1. Gravitational Waves: Hundred years ago, in 1915, Albert Einstein drafted his paper on the General theory of relativity. With continuum of four dimensional space-time in which gravity is geometric distortion, it also predicted gravitational waves moving through the space-time fabric.
On 11 February 2016, scientists at the Laser Interferometer Gravitational-Wave Observatory (LIGO) announced the first direct detection of a gravitational wave predicted by the general relativity theory of Albert Einstein.
The gravitational wave itself had originated from a mega-celestial event of two black holes merging. That event has been named as GW150914 and happened at a distance of 1.4±0.6 billion light years from earth. In other words, even as a very young planet, when the Earth was tentatively forming some gelly like phenomenon called life in its primordial oceans, the gravitational wave started leaving its place of origin.
As the waves took 1.4 billion years to reach and then carry on its travel, that slimy phenomenon has branched into the vast tree of life in which the humans would develop the awareness, intelligence and technology to wait for the signal that the gravitational wave would produce. Surely that is one monumental event for science and humanity at large to celebrate.
2.Chimpanzees’ Sense of Wonder?: In March 2016 Nature magazine published a paper reporting ‘newly discovered stone tool-use behaviour and stone accumulation sites in wild chimpanzees reminiscent of human cairns‘. This is the ‘first record of repeated observations of individual chimpanzees exhibiting stone tool use for a purpose other than extractive foraging at what appear to be targeted trees‘.
Laura Kehoe, one of the discoverers of this phenomenon, had earlier pointed out that we cannot claim that chimpanzees have developed a ‘religion’ at this stage. In a cautious statement she stated that ‘we simply don’t know yet since we have not settled on one theory of what the chimps are doing’.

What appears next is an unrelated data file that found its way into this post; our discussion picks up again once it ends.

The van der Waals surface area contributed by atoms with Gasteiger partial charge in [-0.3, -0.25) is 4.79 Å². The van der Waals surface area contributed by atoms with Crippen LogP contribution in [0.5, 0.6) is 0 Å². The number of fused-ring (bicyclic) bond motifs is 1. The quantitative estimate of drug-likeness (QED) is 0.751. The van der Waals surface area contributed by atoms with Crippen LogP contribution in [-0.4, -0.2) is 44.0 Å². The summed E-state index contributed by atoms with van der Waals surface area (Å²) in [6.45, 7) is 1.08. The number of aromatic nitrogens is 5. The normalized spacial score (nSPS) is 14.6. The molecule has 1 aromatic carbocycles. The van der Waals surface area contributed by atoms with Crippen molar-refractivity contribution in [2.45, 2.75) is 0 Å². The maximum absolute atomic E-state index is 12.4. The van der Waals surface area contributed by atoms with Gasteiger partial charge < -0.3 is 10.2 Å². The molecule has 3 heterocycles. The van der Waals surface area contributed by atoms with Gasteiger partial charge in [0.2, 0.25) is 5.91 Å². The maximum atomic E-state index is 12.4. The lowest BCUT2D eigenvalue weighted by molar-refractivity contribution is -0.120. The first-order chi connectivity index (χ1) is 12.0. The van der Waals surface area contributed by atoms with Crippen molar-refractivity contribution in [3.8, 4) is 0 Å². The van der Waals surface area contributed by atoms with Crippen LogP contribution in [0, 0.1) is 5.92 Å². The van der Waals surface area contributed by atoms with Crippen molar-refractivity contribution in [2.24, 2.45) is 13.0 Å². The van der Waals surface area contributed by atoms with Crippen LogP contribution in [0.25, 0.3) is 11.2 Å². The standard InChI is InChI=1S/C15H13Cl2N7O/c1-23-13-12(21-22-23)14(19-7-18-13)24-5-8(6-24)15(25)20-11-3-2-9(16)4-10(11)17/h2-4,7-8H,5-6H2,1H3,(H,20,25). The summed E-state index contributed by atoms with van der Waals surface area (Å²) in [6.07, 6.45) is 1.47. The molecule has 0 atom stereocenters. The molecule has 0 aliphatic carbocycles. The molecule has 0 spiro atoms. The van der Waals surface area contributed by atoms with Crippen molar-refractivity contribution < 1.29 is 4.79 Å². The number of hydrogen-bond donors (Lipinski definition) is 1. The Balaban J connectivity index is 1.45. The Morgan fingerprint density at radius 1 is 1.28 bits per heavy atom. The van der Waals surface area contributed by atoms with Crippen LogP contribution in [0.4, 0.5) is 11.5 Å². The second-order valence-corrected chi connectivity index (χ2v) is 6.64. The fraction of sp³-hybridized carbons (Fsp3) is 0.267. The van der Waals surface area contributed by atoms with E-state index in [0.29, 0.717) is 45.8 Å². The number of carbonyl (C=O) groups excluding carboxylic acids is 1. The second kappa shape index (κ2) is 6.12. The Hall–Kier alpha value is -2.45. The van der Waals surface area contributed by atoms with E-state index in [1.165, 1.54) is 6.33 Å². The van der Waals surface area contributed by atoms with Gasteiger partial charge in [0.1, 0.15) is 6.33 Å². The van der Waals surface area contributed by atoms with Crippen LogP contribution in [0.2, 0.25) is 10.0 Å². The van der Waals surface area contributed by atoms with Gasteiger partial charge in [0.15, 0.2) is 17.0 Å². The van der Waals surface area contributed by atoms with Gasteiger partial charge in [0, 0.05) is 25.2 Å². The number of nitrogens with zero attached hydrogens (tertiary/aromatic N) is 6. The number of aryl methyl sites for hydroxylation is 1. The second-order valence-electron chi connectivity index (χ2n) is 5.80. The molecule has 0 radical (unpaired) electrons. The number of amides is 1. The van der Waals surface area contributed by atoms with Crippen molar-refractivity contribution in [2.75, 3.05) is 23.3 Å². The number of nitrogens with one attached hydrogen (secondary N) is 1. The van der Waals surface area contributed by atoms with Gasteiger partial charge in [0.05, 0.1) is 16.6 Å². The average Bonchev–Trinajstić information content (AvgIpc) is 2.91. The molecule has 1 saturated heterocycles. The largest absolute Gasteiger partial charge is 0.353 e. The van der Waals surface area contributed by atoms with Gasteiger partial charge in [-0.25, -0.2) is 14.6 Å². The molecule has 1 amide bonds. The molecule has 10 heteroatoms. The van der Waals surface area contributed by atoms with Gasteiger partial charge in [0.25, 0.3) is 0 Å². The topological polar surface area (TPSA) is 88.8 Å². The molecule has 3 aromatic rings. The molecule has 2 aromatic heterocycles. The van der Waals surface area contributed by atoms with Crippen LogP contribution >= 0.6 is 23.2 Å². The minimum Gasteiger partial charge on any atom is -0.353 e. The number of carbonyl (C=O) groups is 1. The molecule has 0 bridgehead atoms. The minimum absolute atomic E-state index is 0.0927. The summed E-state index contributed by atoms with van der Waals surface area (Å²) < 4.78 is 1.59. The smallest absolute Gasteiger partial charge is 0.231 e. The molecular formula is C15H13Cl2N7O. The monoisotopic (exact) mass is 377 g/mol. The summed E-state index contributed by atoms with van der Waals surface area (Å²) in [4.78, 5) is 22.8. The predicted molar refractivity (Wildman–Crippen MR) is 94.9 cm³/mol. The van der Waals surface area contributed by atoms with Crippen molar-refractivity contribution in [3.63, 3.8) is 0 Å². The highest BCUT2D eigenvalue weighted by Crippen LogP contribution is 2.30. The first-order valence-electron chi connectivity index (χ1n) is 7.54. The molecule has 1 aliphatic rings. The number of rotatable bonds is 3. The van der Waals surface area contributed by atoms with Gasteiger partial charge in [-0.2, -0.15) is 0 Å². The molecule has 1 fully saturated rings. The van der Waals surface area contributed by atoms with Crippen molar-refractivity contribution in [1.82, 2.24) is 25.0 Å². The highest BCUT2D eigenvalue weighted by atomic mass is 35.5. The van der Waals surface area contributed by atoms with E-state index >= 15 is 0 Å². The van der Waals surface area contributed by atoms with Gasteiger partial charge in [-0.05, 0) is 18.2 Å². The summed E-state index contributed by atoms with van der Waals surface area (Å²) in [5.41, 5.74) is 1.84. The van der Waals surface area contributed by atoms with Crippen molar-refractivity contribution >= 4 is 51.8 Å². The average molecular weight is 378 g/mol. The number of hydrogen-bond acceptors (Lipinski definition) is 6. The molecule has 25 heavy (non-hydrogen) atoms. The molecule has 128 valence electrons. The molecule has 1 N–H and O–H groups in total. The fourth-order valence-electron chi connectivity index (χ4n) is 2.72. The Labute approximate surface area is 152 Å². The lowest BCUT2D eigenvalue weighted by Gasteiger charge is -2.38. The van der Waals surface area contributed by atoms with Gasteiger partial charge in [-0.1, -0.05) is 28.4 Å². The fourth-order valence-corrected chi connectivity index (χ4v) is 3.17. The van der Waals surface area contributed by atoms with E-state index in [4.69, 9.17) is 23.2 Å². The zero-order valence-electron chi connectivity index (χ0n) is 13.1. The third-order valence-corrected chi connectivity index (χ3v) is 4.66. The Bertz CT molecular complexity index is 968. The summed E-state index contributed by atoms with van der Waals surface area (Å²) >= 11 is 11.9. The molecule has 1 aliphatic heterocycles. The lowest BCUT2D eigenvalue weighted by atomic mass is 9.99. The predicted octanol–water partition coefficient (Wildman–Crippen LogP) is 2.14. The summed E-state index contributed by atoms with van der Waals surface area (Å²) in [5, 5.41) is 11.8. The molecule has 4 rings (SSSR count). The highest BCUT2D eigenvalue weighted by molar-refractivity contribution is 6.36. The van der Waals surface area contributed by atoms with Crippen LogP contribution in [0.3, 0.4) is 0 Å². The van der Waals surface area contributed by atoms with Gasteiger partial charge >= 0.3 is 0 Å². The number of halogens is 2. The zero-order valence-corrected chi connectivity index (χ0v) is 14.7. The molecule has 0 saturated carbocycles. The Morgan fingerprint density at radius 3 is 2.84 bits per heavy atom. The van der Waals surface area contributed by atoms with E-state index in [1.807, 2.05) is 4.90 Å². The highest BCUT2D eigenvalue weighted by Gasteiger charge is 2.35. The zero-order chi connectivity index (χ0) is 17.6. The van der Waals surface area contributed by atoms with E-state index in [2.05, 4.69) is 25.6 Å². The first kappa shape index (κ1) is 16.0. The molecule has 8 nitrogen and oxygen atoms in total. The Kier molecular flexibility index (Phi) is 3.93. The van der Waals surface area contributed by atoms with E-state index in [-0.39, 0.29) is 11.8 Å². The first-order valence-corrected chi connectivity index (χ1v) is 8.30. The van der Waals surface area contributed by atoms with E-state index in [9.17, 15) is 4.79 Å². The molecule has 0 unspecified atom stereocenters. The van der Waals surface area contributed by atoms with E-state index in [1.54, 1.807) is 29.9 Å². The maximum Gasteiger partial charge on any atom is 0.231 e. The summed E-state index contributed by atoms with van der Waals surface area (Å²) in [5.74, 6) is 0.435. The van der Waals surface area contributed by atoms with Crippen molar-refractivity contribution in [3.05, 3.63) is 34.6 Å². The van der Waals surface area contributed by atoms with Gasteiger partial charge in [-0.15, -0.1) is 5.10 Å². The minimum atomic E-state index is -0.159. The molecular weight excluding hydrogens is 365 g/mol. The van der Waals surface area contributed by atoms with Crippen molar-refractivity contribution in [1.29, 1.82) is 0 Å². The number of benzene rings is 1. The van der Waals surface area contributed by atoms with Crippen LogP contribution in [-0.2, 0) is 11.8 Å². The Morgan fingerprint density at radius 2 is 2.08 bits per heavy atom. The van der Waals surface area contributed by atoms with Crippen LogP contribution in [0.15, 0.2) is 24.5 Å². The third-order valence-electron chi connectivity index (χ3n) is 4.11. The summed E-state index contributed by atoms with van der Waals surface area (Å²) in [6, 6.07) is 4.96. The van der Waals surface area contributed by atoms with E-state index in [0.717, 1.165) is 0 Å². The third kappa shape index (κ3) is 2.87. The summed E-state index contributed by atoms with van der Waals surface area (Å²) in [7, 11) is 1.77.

Kehoe pointed out that the many traits ‘we arrogantly assumed were uniquely human have been found in other species.’ Kehoe explained: “We are not alone in our ability to feel joy or sorrow, mourn the loss of a loved one, act in altruistic ways, solve complex problems or hold unique personalities. But are we the only species with a sense of the sacred? The spiritual?“
She further recalled that Jane Goodall had in 2005 speculated in the so-called ‘waterfall’ dance of Chimpanzee, which she discovered in 1960s, there might be an inner state of ‘related awe and wonder‘. Surely the discovery can be considered a giant leap in understanding our own closest evolutionary cousin.
3.Of New Satellites and Hammers of Gods: ‘Since 2016 HO3 loops around our planet, but never ventures very far away as we both go around the sun, we refer to it as a quasi-satellite of Earth‘, with these words Paul Chodas of NASA’s Center for Near-Earth Object (NEO) Studies at the Jet Propulsion Laboratory in Pasadena, announced a minor second satellite for planet Earth.
While an addition of a minor moon to Earth may look even romantic, we were all reminded how dangerously close we are always to the hammers of Gods in August. That month an asteroid was discovered in the night of August 27-28.